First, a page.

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Honda VF 400F 1989 1990 Model Specification

Max. HP
59hp @ 12,500 RPM
4.0 kg*m @ 10,000 RPM
1985 mm (D)
705 mm (W)
1075 mm (H)
1345 mm
Dry Weight
182 kg
Front Wheel
120/60-17 54H
Rear wheel
150/60-18 67H
List Price (new)
695,000 yen ($8176 US)
No picture available


Overview: Major upgrade to the line. Looks just like an RC30. 360x crank. Color: white/red/blue (RC30 look alike but with the dark blue stripe on top of the light blue stripe and a white a stripe between the blue and red) or black/ silver/red. Both models sported white wheels. The VFR400R(NC30) is known for its handling, turning quicker than most other 400s on the market.

Just a quick summary of pains and pleasure of owning a VFR400R (by Colin MacKellar). He has a 1989 NC30 gray import to Holland from Japan. This is the first year of the NC30, the previous model being the NC24.

First of all it's a small bike. If you're anything over 6'0" (1829 mm), you might consider a different bike. It's a race-replica so you're scrunched up behind the fairing and this can result in stiffness and pain in the back and neck. There is quite a lot of weight on the low handlebars and your wrists get sore after a time. The seat is wafer thin with little padding and don't even consider carrying a pillion (passenger).

The engine is complex and compact and not that easy to work on (although this seems true of most modern bikes). There are odd niggly things like the tiny 8mm sparkplugs that can only be obtained from Honda and need a special long-reach plug spanner. (Make sure you get a tool-kit if you buy second-hand).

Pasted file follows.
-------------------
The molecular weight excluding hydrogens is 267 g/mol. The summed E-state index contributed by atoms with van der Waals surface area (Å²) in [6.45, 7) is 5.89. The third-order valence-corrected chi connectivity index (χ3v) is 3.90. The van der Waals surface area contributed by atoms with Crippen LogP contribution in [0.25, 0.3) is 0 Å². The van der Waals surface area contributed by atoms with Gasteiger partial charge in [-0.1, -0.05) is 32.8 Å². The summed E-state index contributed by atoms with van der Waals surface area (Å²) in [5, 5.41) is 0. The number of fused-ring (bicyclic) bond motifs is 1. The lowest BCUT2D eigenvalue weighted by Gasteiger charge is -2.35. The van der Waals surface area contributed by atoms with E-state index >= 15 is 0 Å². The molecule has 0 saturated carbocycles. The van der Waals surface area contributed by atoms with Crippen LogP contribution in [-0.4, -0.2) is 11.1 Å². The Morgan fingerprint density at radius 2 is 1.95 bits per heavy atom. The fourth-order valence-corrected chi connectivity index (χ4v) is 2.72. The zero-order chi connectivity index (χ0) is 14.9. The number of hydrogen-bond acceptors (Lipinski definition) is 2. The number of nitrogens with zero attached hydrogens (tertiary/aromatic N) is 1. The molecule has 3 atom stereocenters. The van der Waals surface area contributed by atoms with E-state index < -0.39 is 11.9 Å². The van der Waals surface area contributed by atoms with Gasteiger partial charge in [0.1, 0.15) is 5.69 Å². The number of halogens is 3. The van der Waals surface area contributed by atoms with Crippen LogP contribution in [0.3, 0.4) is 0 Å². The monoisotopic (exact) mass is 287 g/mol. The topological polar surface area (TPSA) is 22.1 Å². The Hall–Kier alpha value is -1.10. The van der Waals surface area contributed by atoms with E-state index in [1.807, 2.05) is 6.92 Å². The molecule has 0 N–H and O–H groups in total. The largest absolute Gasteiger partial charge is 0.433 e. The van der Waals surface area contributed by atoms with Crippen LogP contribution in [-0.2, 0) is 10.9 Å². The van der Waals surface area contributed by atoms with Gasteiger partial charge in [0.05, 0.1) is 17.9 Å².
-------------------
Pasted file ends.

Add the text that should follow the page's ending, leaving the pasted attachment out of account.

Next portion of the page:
There is of course no center stand. You can buy the Honda official RC30/NC30 stand at (c.$500) or get one of the after-market stands no doubt available.

There are comparatively few after-market accessories available e.g. bodywork, exhausts, etc. It's gotten slightly better this past year in the UK, but the choice is limited.

Despite the above, it's a fantastic bike. It has useful power from 5,000 through to the 14,000 red-line and does not require continuous gear changes to keep it on the boil. It looks gorgeous and trick, even though it's 6 years old. It always reminds me of the NSR250 run in the GPs.

It has a top speed of c. 130 mph and I've seen 200 kph on mine. It is quite heavy for a 400 and the first gear is quite long (tall) so quarter mile times are disappointing. Some testers have called it "bland" but it's fine for me.

It is said that some bikes are fitted with rev limiters for 4th through 6th gear but my bike does not have this. There are Japanese after-market "black boxes" that remove this limitation and also change the ignition curve adding about 6 bhp. it's claimed. A Dynojet kit does not officially exist I believe, but there is a shop in Holland that will fit a kit they've developed themselves along with a less restrictive air filter. The only pipes I know are Laser and Micron race pipes. The Micron was developed for Honda Britain race team that campaigned the NC30 in the supersport 400 class early in the 90s. It is NOT street legal. The Laser claims to be street legal, but makes a LOT of noise. Sounds fantastic. There are probably others available in Japan (OVER?)

What to look out for....

  • Make sure there is a tool kit with the plug spanner. A new tool kit costs +/- $120 !!
  • The sump plug thread is very fragile, I had to have mine helicoiled.
  • If you need to buy bodywork, there is very little pattern stuff available here in Europe. Honda painted bodywork is criminally expensive, mind-bendingly so. Try repairing first, often possible.
  • Check all the screws and fasteners are present on the fairing. There are dozens of them and they often get lost during maintenance.
  • All the usual stuff for all bikes.
By and large, the bike performs and is reliable (at least in my case). If you want to go for relatively short blasts through the twisties with some friends and you're not into touring/doing the shopping with the bike, it would be a good choice.